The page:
A federal grand jury sitting in the District of Minnesota returned an indictment today charging a Rochester-based tax return preparer with conspiring to file false claims for tax refunds, theft of public money, and aggravated identity theft, announced Principal Deputy Assistant Attorney General Richard E. Zuckerman of the Justice Department’s Tax Division and U.S. Attorney Gregory G. Brooker for the District of Minnesota.
According to the indictment, Mercedes Maldonado Rodriguez from 2008 through April 2013, operated a tax return preparation business located in Rochester, Minnesota. Rodriguez allegedly purchased authentic birth certificates of Mexican nationals, which she and her co-conspirators then used along with other falsified documents to fraudulently obtain Taxpayer Identification Numbers (ITINs) from the Internal Revenue Service. The indictment further alleges that Rodriguez and her co-conspirators used the fraudulently obtained ITINs to file fraudulent tax returns, which claimed refunds based on, among other items, false dependents and child tax credits. An ITIN is a tax processing number issued by the IRS to individuals who do not have, and are not eligible to obtain, a social security number.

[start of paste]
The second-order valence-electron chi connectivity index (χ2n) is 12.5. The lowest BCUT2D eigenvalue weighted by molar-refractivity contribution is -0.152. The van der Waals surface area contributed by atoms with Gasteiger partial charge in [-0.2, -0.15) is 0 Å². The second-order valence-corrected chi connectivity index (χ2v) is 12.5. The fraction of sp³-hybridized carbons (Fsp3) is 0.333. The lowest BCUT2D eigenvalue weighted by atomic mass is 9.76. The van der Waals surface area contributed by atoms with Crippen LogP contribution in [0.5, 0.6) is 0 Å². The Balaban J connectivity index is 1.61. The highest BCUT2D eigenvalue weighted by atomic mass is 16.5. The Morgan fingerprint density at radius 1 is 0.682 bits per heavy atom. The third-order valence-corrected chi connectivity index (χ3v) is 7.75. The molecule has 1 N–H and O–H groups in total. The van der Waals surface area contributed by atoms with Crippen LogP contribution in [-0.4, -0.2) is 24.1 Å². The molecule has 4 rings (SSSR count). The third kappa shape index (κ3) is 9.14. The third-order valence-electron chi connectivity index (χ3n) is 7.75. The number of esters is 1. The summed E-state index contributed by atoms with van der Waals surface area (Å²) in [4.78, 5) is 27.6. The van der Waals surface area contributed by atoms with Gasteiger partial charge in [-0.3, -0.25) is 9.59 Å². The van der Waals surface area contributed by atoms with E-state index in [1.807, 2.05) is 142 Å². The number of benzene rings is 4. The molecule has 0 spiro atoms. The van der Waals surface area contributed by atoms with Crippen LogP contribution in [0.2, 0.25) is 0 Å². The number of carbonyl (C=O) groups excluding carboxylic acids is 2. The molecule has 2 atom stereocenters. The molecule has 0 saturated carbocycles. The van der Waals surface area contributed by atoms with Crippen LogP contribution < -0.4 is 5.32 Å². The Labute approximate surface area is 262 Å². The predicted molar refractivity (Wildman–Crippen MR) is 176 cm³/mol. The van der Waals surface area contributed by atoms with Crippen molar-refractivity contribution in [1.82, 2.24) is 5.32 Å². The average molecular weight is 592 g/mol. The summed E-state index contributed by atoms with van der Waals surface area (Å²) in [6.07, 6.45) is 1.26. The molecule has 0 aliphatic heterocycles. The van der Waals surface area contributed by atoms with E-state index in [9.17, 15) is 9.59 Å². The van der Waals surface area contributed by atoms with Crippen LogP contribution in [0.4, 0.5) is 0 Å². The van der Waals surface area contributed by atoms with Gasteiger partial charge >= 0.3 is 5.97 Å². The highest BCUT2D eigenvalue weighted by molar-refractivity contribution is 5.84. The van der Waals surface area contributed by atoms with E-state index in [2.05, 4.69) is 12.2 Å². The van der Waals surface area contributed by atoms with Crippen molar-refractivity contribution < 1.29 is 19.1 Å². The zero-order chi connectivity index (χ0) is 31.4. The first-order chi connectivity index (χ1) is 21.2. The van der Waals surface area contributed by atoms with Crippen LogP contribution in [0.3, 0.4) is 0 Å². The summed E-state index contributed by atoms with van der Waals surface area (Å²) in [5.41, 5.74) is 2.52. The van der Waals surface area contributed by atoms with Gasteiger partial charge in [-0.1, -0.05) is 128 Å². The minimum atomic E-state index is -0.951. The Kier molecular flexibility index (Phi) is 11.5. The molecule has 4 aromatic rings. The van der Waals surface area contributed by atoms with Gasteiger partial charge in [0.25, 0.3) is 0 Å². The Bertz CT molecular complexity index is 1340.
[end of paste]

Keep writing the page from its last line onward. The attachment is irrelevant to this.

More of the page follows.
Rodriguez is further alleged to have directed the fraudulent tax refund checks to be mailed to addresses belonging to her co-conspirators, employees, and family members and then cashed.
An indictment merely alleges that crimes have been committed, and the defendant is presumed innocent until proven guilty.
If convicted, Rodriguez faces a statutory maximum sentence of 10 years in prison for the conspiracy, 10 years in prison for each count of theft of public money and a mandatory sentence of two years in prison for aggravated identity theft. She also faces substantial monetary penalties and restitution.